This system is fundamentally illogical and already fading. Film studios bear the cost of investing, filming, editing and marketing content and Netflix, and before it, movie-rental chains such as Blockbuster, bear no risk and enjoy seemingly unlimited aftermarket rewards without paying a percentage to studios. As content migrates online, eventually all devices will be synched to the Web, and all video will be streaming. Netflix doesn't own the Internet, or even any content, so its only bargaining chip with studios will be its technology platform and customer base, which has no incentive to stay with Netflix, unless the company has the best prices and offerings. Netflix has no competitive advantages in streaming so, eventually, it will suffer margin compression, at best, and a potential mass-migration of customers, at worst.

The debate is not if, but, when, this will occur. Whitney Tilson and others argue that it is already occurring. Value-oriented Morningstar issued a report last week, suggesting that Netflix's stock is well above fair value. The researcher is keen on companies that possess an "economic moat", some advantage that keeps competitors at a perpetual disadvantage. Netflix lacks this moat. In terms of hours of entertainment delivered, streaming is already outpacing DVD. According to Tilson, who lists the top 100 films from the American Film Institute's list, Netflix has streaming movie offerings inferior to those of Apple ( AAPL) iTunes, Amazon ( AMZN) OnDemand and Vudu, partially owned by Wal-Mart ( WMT). For streaming television, Tilson ranks Netflix fifth, behind Hulu and others.

Netflix's major studio deal is with TV channel Epix, allowing it to stream movies from Paramount, MGM and Lions Gate 90 days after they're first shown on television, which is roughly three months after the DVD release. This presents a huge lag between DVD release and the movies showing up on Netflix streaming, but Netflix purportedly pays $200 million annually for this deal, a significant sum relative to its cash-flow intake and liquidity balance.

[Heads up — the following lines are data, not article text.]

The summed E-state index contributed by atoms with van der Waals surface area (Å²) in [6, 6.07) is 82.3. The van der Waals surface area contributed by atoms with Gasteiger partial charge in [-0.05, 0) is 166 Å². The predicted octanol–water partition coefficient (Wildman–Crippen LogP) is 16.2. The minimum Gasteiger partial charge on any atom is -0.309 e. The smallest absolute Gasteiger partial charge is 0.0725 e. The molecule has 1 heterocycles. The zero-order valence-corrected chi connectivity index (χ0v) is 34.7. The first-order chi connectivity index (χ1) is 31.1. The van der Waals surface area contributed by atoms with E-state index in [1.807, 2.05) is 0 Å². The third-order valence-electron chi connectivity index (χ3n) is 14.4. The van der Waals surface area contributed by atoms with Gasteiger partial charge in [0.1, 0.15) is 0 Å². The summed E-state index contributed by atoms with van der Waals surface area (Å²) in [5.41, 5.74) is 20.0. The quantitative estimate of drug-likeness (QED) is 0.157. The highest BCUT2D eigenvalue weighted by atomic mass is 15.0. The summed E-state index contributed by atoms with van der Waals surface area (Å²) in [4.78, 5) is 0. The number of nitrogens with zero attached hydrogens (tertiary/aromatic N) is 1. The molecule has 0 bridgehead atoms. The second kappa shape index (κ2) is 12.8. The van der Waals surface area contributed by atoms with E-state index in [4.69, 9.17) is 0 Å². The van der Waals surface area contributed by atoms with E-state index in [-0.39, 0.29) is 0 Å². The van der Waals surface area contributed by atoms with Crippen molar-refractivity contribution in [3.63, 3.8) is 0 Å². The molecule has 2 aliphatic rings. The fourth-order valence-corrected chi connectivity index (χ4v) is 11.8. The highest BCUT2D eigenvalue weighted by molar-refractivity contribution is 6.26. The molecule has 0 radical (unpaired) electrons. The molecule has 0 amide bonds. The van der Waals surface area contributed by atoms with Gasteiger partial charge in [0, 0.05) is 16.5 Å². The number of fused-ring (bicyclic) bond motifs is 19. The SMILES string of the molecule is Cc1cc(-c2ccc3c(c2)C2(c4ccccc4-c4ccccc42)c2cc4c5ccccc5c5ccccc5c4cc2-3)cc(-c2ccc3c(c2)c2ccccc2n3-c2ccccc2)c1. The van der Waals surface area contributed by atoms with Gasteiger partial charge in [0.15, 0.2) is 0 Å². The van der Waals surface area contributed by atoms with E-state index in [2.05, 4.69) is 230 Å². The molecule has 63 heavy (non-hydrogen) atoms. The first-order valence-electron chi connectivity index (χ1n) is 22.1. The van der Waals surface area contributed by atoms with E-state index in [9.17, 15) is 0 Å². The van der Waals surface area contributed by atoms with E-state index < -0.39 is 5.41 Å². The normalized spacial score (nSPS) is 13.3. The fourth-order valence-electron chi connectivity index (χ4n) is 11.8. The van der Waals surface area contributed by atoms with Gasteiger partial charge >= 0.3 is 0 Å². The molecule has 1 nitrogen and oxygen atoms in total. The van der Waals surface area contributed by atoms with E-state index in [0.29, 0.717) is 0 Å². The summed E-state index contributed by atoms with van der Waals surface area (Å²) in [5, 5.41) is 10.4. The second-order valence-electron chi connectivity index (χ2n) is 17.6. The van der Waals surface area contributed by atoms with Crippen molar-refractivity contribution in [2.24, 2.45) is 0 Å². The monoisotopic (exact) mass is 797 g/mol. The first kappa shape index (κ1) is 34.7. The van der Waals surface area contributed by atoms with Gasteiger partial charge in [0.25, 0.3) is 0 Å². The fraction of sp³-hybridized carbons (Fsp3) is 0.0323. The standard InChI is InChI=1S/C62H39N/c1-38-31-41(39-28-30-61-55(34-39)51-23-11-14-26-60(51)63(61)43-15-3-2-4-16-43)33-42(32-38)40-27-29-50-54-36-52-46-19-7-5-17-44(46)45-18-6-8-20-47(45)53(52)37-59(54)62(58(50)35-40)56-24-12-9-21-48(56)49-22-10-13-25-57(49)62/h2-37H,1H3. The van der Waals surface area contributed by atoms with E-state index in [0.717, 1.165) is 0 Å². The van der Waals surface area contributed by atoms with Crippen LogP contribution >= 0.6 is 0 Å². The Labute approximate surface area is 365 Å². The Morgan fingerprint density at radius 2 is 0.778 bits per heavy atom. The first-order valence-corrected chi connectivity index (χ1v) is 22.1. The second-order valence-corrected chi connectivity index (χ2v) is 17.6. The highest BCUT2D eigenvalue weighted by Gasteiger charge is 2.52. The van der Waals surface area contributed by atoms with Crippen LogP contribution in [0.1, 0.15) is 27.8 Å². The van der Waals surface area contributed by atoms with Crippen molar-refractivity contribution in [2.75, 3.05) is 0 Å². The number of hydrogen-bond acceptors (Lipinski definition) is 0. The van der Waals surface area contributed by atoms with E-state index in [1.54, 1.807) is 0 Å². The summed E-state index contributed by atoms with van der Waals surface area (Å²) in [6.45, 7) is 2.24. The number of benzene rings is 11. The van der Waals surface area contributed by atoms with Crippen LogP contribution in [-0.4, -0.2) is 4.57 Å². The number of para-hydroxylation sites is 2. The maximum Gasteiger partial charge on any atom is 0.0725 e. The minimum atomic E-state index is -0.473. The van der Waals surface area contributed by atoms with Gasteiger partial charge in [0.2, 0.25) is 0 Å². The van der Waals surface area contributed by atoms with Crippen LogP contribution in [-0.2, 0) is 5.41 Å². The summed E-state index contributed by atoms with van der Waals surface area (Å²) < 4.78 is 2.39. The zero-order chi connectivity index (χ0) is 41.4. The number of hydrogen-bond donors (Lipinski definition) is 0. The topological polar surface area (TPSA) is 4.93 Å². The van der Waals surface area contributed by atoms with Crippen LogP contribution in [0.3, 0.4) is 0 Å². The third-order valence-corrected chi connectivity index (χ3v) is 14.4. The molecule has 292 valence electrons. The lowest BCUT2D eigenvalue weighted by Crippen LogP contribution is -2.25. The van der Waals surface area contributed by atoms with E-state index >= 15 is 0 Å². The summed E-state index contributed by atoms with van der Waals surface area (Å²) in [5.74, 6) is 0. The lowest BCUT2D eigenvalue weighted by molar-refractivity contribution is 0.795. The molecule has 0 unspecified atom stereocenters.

Another deal, announced in December with Disney ( DIS), to stream television content from ABC, ABC Family and the Disney Channel, is costing Netflix $150 million for just one year of use and, again, with a notable lag between run date and streaming release date.

To contextualize that price, Netflix, which has an admittedly ample balance sheet, still carried just $350 million of cash and equivalents at fourth quarter's end and $236 million of debt. That cash could easily be depleted in order to ink just one or two new deals for online content. Morningstar forecasts 18% average annual growth over the next five years and a subscriber base of 40 million for Netflix by 2015. Still, it believes the operating margin will stagnate, or perhaps, decline from just over 13% and sees heightened competition.

Morningstar's fair-value estimate, at $110, suggests that Netflix's stock could drop 51%. It awards Netflix a one-star rating out of a possible five and a "high uncertainty" ranking. Buyers, beware.

-- Written by Jake Lynch in Boston.